Cold, Flu or Asthma Attack?

Asthma is a scary disorder. It can happen at any point in time though usually a veteran asthmatic will know instantly what will cause or has caused an attack. The problem is for those who haven’t had a lot of experience. In minor attacks some of the first symptoms can look like other conditions.

Colds: If you work around others or attend school you will probably know precisely who gave you a cold. Some call it the “office cold.” They don’t last all that longâÂ?¦seven to ten daysâÂ?¦but they are very uncomfortable.

If it’s a chest cold you may find yourself coughing a lot. Your chest may feel a bit tight. Both of these are also symptoms of an asthma attack. One way to tell the difference is to look at other symptoms. Do you have a slight fever? Is your nose runny? Are your symptoms like those of everyone else? It may be just the office cold.

Flu: Chances are pretty good that you will know who gave you the flu as well. However, remember that the flu virus can live for quite some time on surfaces. You could pick up the flu from that shopping cart at the grocery store�hence the wipes courteously provided.

The flu is usually fairly easy to distinguish from an asthma attack simply because there are so many other symptoms. Headache, body aches, high fevers, all of these are part of the flu virus. If you have asthma how you react to the flu, both symptom wise and what you do should be quite different. This is a time when you need to see a doctor. If you can get in to see the doctor within the first 48 hours, you may be able to prevent all kinds of nasty complications.

Asthma: Most asthma attacks have a trigger, and very few asthmatics have the exact same list of triggers. The first thing you need to do is find out what yours are so you can avoid them if possible. Don’t be surprised if that list lengthens over time. It can and probably will.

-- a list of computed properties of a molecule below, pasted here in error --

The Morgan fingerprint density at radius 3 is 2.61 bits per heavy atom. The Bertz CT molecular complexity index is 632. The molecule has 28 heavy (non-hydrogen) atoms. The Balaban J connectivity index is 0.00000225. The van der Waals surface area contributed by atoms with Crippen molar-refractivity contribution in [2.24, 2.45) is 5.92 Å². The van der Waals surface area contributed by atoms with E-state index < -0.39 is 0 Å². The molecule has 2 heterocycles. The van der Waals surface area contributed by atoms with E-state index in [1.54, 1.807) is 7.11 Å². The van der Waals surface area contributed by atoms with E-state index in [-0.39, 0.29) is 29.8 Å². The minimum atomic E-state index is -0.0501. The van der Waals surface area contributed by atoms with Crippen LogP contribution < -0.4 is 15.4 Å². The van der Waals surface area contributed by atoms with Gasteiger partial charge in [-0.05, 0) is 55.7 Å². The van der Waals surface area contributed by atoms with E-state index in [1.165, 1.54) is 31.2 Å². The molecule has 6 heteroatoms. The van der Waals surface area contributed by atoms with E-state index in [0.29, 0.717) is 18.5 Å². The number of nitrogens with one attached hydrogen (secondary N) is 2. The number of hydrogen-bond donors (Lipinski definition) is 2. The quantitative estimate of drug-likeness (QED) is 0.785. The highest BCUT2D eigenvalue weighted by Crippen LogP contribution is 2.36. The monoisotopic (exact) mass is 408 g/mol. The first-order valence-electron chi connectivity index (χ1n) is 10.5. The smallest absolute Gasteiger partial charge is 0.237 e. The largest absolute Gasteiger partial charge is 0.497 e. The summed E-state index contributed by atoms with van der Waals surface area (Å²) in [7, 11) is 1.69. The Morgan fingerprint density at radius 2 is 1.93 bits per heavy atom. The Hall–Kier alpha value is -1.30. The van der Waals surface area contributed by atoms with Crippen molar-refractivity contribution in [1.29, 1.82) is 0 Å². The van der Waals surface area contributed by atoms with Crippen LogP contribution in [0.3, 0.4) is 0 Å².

Asthma causes swelling in the respiratory system, particularly in the lungs. Some people have more of a wheezing problem and others tend to cough. Sometimes both will occur. If you don’t find relief from properly using your rescue inhaler or find yourself using it more than twice a week it’s time to see the doctor. That means your asthma is out of control.

For Those who don’t have Asthma: If you are talking to an asthmatic and a trigger is present, you may find the person politely trying to get away from it. It may not be you; someone may be using a particularly scented cleaner or you may be near a flower/tree that causes problems. It could also be something you are unintentionally doing or wearing. Two of my triggers are strong perfumes and tobacco smoke (of any sort). If one of us asks you to not smoke we aren’t trying to be rudeâÂ?¦we’re trying to breathe.

This is the most important thing anyone with asthma should take from this article. If your lungs are affected in any way by a virus, infection or asthma attack you need to be careful. If there is little to no response from prescribed treatments it’s time for help. If your doctor’s office or urgent care is open, go there. If they aren’t, go to the emergency room. Waiting could kill you.

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